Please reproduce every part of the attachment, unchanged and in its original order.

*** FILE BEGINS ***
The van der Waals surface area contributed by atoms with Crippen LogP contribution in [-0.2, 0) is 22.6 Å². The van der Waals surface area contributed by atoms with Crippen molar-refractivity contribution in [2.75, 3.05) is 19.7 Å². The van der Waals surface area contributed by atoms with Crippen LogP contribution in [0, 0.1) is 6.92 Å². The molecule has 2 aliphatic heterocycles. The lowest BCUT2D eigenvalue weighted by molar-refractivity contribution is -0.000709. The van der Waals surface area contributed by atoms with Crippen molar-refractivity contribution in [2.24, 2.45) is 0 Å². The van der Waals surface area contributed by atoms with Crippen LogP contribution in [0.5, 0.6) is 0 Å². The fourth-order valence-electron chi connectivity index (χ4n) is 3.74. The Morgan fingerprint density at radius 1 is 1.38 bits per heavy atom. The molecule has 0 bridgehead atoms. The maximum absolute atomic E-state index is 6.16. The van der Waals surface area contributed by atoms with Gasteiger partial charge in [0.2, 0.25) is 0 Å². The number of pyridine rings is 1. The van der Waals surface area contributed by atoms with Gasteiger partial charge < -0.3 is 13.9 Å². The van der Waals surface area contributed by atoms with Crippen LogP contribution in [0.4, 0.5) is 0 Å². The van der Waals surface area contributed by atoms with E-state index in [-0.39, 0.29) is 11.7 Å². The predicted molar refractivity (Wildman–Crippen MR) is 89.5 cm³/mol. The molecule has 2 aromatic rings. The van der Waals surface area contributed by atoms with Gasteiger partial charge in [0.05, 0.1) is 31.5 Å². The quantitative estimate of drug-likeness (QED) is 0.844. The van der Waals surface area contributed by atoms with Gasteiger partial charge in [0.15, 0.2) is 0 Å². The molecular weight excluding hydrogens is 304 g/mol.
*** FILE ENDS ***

The van der Waals surface area contributed by atoms with Crippen LogP contribution in [-0.2, 0) is 22.6 Å². The van der Waals surface area contributed by atoms with Crippen molar-refractivity contribution in [2.75, 3.05) is 19.7 Å². The van der Waals surface area contributed by atoms with Crippen LogP contribution in [0, 0.1) is 6.92 Å². The molecule has 2 aliphatic heterocycles. The lowest BCUT2D eigenvalue weighted by molar-refractivity contribution is -0.000709. The van der Waals surface area contributed by atoms with Crippen molar-refractivity contribution in [2.24, 2.45) is 0 Å². The van der Waals surface area contributed by atoms with Crippen LogP contribution in [0.5, 0.6) is 0 Å². The fourth-order valence-electron chi connectivity index (χ4n) is 3.74. The Morgan fingerprint density at radius 1 is 1.38 bits per heavy atom. The molecule has 0 bridgehead atoms. The maximum absolute atomic E-state index is 6.16. The van der Waals surface area contributed by atoms with Gasteiger partial charge in [0.2, 0.25) is 0 Å². The number of pyridine rings is 1. The van der Waals surface area contributed by atoms with Gasteiger partial charge < -0.3 is 13.9 Å². The van der Waals surface area contributed by atoms with Crippen LogP contribution in [0.4, 0.5) is 0 Å². The van der Waals surface area contributed by atoms with E-state index in [-0.39, 0.29) is 11.7 Å². The predicted molar refractivity (Wildman–Crippen MR) is 89.5 cm³/mol. The molecule has 2 aromatic rings. The van der Waals surface area contributed by atoms with Gasteiger partial charge in [0.05, 0.1) is 31.5 Å². The quantitative estimate of drug-likeness (QED) is 0.844. The van der Waals surface area contributed by atoms with Gasteiger partial charge in [0.15, 0.2) is 0 Å². The molecular weight excluding hydrogens is 304 g/mol.